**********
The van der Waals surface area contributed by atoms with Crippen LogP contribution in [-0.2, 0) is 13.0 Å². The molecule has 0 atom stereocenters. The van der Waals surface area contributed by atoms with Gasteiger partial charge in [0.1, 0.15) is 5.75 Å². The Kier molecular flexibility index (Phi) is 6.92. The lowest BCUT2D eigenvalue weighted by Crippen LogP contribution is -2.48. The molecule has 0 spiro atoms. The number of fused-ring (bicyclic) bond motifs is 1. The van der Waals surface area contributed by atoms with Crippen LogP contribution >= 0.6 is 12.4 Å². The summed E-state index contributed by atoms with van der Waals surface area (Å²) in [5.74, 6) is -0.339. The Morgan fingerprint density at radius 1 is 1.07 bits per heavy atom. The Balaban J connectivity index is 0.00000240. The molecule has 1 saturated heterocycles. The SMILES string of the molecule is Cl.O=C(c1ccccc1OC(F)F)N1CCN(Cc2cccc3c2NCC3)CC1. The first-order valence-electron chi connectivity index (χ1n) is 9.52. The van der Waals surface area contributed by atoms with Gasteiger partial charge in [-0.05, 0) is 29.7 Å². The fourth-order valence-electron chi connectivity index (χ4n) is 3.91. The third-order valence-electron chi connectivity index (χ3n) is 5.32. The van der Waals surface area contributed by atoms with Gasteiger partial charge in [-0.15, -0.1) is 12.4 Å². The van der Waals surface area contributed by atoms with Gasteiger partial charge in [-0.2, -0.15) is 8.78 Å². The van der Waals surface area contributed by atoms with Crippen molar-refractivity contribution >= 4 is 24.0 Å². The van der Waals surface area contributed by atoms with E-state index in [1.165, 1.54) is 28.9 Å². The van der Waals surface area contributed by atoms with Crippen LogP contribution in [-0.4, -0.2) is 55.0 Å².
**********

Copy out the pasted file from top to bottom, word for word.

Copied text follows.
The van der Waals surface area contributed by atoms with Crippen LogP contribution in [-0.2, 0) is 13.0 Å². The molecule has 0 atom stereocenters. The van der Waals surface area contributed by atoms with Gasteiger partial charge in [0.1, 0.15) is 5.75 Å². The Kier molecular flexibility index (Phi) is 6.92. The lowest BCUT2D eigenvalue weighted by Crippen LogP contribution is -2.48. The molecule has 0 spiro atoms. The number of fused-ring (bicyclic) bond motifs is 1. The van der Waals surface area contributed by atoms with Crippen LogP contribution >= 0.6 is 12.4 Å². The summed E-state index contributed by atoms with van der Waals surface area (Å²) in [5.74, 6) is -0.339. The Morgan fingerprint density at radius 1 is 1.07 bits per heavy atom. The Balaban J connectivity index is 0.00000240. The molecule has 1 saturated heterocycles. The SMILES string of the molecule is Cl.O=C(c1ccccc1OC(F)F)N1CCN(Cc2cccc3c2NCC3)CC1. The first-order valence-electron chi connectivity index (χ1n) is 9.52. The van der Waals surface area contributed by atoms with Gasteiger partial charge in [-0.05, 0) is 29.7 Å². The fourth-order valence-electron chi connectivity index (χ4n) is 3.91. The third-order valence-electron chi connectivity index (χ3n) is 5.32. The van der Waals surface area contributed by atoms with Gasteiger partial charge in [-0.15, -0.1) is 12.4 Å². The van der Waals surface area contributed by atoms with Gasteiger partial charge in [-0.2, -0.15) is 8.78 Å². The van der Waals surface area contributed by atoms with Crippen molar-refractivity contribution >= 4 is 24.0 Å². The van der Waals surface area contributed by atoms with E-state index in [1.165, 1.54) is 28.9 Å². The van der Waals surface area contributed by atoms with Crippen LogP contribution in [-0.4, -0.2) is 55.0 Å².